As women’s colleges everywhere start to reconsider their policies regarding the matriculation of trans women, Mount Holyoke College still hasn’t made much progress. To raise awareness and momentum toward change, a campus organization called Open Gates walked around on Pangy Day (an MHC tradition) and took pictures of students and alums sharing why trans inclusion is so important. (via BuzzFeed

Mills College - a women’s college in California - has always had an unwritten admissions policy we’re very fond of: anyone who identifies as a woman is welcome, regardless of gender markers on admissions documents. But now they’ve officially clarified the policy: “Students who self-identify as female are eligible to apply for undergraduate admission. This includes students who were not assigned to the female sex at birth but live and identify as women at the time of application….Where there is a conflict between the student’s self-identified gender and the gender that appears on legal documentation such as an academic transcript or documents provided as part of the financial aid process, the student is strongly encouraged to contact the Office of Undergraduate Admissions for a discussion around their desire to attend a women’s college and how they self-identify in terms of gender. This self-identification shall be the driving force behind the College’s eligibility decision.” — Mills College Admissions Let’s push Smith to adopt the same discussion-based process!

If the purpose of a women’s college is to provide a place free of gender discrimination where women can flourish academically and socially, and to create lifelong networks that will help women overcome sexist roadblocks once they graduate, what argument can be made for excluding women in especially dire need of these advantages, on the basis of what makes them vulnerable in the first place?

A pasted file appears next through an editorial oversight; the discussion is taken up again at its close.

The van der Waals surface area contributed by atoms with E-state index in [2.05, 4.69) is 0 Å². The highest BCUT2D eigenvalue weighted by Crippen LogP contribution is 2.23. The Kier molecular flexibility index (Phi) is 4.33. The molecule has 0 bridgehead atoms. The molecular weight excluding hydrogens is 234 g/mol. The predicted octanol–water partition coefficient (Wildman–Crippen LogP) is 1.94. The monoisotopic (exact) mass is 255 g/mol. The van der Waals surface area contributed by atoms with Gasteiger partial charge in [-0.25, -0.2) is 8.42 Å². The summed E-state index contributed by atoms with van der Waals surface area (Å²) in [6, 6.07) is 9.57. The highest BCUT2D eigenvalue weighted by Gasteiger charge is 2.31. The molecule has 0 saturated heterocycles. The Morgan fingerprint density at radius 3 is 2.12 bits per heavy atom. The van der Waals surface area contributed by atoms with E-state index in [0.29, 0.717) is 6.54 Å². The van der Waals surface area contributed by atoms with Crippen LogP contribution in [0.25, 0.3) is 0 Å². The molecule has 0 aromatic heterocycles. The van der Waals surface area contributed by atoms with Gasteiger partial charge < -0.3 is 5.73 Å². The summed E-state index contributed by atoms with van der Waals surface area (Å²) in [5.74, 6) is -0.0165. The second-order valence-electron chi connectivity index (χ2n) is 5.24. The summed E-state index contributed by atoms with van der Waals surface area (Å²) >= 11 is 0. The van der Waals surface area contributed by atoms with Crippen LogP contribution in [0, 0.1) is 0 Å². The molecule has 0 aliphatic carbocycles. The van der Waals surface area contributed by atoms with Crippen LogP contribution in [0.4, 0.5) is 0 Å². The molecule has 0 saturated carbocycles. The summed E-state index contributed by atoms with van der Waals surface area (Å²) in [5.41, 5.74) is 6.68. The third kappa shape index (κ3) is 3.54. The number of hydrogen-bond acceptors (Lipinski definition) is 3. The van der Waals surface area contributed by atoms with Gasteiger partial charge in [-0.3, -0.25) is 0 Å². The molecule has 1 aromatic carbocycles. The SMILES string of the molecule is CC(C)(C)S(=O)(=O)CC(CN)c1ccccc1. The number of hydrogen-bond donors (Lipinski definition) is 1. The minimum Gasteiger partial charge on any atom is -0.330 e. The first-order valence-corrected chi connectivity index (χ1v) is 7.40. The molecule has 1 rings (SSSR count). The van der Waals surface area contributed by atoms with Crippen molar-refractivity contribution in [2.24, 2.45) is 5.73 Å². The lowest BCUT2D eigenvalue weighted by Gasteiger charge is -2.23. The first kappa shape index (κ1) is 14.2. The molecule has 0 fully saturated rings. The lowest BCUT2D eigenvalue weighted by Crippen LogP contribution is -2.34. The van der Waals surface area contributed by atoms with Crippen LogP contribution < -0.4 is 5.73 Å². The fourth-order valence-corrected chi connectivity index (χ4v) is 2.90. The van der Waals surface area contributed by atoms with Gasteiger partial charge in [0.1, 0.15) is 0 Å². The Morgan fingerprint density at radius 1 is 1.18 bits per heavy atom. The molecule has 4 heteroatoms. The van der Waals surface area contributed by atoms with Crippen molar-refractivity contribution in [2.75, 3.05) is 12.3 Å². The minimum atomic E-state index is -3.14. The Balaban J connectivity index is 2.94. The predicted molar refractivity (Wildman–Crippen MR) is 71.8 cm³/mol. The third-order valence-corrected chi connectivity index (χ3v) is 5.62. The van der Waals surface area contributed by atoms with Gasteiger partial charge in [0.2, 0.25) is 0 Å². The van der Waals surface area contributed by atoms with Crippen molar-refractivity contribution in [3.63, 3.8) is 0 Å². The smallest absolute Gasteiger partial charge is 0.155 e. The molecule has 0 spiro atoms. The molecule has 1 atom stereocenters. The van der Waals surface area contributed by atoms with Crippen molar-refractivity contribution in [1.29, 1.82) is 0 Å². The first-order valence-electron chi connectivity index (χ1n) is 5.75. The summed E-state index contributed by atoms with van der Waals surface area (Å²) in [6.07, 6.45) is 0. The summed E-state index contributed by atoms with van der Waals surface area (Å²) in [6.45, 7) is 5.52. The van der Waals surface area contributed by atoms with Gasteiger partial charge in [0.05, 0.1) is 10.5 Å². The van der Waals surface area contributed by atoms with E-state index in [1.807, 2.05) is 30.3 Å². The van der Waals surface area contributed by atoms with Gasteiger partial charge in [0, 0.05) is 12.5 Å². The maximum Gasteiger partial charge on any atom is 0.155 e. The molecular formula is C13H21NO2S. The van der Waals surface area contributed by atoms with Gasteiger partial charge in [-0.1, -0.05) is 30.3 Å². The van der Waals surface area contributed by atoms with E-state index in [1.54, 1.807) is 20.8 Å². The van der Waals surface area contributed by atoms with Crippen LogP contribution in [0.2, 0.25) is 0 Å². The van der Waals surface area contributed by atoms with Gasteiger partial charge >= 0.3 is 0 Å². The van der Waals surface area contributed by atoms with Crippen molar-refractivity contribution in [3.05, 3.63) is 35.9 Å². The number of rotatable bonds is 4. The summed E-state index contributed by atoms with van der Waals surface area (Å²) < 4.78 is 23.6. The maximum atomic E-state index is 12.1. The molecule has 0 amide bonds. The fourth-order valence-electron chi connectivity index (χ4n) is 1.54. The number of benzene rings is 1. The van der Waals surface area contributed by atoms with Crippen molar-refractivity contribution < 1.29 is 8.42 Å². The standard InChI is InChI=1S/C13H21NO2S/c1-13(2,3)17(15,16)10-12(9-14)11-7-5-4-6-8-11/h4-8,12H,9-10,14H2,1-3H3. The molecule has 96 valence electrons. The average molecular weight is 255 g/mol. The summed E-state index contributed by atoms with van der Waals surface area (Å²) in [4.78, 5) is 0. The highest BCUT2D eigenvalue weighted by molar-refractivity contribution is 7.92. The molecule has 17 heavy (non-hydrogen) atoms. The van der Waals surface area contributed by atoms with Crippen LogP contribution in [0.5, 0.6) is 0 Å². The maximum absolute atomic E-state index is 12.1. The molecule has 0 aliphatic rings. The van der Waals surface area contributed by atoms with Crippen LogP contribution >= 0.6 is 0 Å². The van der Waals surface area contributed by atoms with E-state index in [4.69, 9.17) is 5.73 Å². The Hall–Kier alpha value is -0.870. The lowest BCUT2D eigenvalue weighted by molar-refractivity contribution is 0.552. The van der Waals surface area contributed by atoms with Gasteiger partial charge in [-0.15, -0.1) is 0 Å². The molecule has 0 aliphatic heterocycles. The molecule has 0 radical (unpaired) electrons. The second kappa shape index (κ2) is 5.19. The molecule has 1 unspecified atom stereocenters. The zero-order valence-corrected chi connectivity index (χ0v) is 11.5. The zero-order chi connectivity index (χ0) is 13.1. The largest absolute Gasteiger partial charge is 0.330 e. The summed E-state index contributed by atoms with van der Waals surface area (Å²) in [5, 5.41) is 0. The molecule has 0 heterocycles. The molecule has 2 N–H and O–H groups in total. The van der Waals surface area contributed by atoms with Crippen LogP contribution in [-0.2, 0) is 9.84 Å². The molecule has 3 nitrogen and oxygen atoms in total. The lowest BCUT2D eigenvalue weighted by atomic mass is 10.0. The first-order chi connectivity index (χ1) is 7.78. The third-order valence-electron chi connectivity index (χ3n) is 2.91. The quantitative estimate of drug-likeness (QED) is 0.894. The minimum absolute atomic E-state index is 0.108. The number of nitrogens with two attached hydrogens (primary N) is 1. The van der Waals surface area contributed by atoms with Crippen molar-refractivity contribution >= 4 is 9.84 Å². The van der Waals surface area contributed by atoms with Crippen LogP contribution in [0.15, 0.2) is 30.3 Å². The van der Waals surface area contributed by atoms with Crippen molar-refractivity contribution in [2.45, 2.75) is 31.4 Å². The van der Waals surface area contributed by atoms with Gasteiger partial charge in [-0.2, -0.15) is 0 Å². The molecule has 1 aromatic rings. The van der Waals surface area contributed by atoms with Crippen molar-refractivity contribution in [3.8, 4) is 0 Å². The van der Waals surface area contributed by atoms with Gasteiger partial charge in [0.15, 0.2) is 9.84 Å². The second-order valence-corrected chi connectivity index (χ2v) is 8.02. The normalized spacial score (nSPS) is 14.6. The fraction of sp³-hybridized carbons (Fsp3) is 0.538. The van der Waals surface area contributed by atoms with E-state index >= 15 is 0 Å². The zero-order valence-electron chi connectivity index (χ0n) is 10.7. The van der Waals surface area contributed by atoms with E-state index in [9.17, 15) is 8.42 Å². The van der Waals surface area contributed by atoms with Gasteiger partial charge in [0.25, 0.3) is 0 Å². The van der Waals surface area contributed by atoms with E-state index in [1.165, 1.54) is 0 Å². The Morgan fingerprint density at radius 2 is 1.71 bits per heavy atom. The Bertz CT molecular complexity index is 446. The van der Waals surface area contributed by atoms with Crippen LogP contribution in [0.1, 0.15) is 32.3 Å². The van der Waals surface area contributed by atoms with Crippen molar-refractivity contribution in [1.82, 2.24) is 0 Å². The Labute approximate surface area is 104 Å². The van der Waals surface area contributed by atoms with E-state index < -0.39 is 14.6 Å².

"Smith’s Unsisterly Move" - Jaclyn Friedman for The American Prospect

A controversial admissions decision at the all-women’s college shows how far some feminist institutions have yet to go in recognizing the fight for transgender rights as their own.

(via smith-q-and-a)

The school goes on to point out that it’s not just religious schools struggling with the question of how to deal with trans students, citing all-women’s school Smith College’s ongoing, controversial policy prohibiting transgender women.

Christian Univ. Adjusts, Stands By Discriminatory Trans Housing Policy 

George Fox University will now allow students who have undergone specific gender-confirming surgeries to be housed in accordance with their gender. Others will be housed according to their sex assigned at birth.

Smith, you’re making some interesting allies. 

Click here for ways to support admissions policy reform for trans women at Smith! 

(via smith-q-and-a)

Anonymous asked:

Hi- I'm an alum living in Seattle, and I'm finding a lot of conflicting information about MHC's policy regarding the admission of trans* students. I can't find any official policy information on the admissions website. Do you know what the policy actually is or where I can find it? Thank you so much! I'm a huge supporter of transwomen being accepted into the MHC community, and I'm so pleased to see this important organization!! -Sarah '04

Hi Sarah! Thanks so much for your question and your support!

It is correct that Mount Holyoke has no official policy regarding trans women. As listed on the website, “Mount Holyoke’s mission is…to continue building on the College’s historic legacy of leadership in the education of women”, but do the women listed here include trans women?

In a Daily Hampshire Gazette article from March 2013 (found in our informational links), President Pasquerella is quoted in saying “If someone is not legally female, we can’t admit them and keep our federal funding.”

This reveals two things:

  1. Trans women who have legally transitioned can be (and have been) considered for admission to Mount Holyoke. 
  2. BUT as of right now, nearly all trans women who would be prospective students to Mount Holyoke cannot apply because they lack any combination of the finances/age/supports to legally transition or they simply don’t desire to legally transition.

However, scholarship suggests that trans women who are not legally female would be able to be admitted to Mount Holyoke without disrupting funding.

A paper by alum Katherine Kraschel (also in the links) explains that women’s colleges can exist because Title IX permits gender-based affirmative action in order to create space solely for people with marginalized genders. Traditionally, ‘marginalized genders’ has been interpreted as ‘female’, but being transgender falls under this category as well. Trans women are both women and trans, so Title IX does in fact support trans women’s rights to attend a women’s colleges.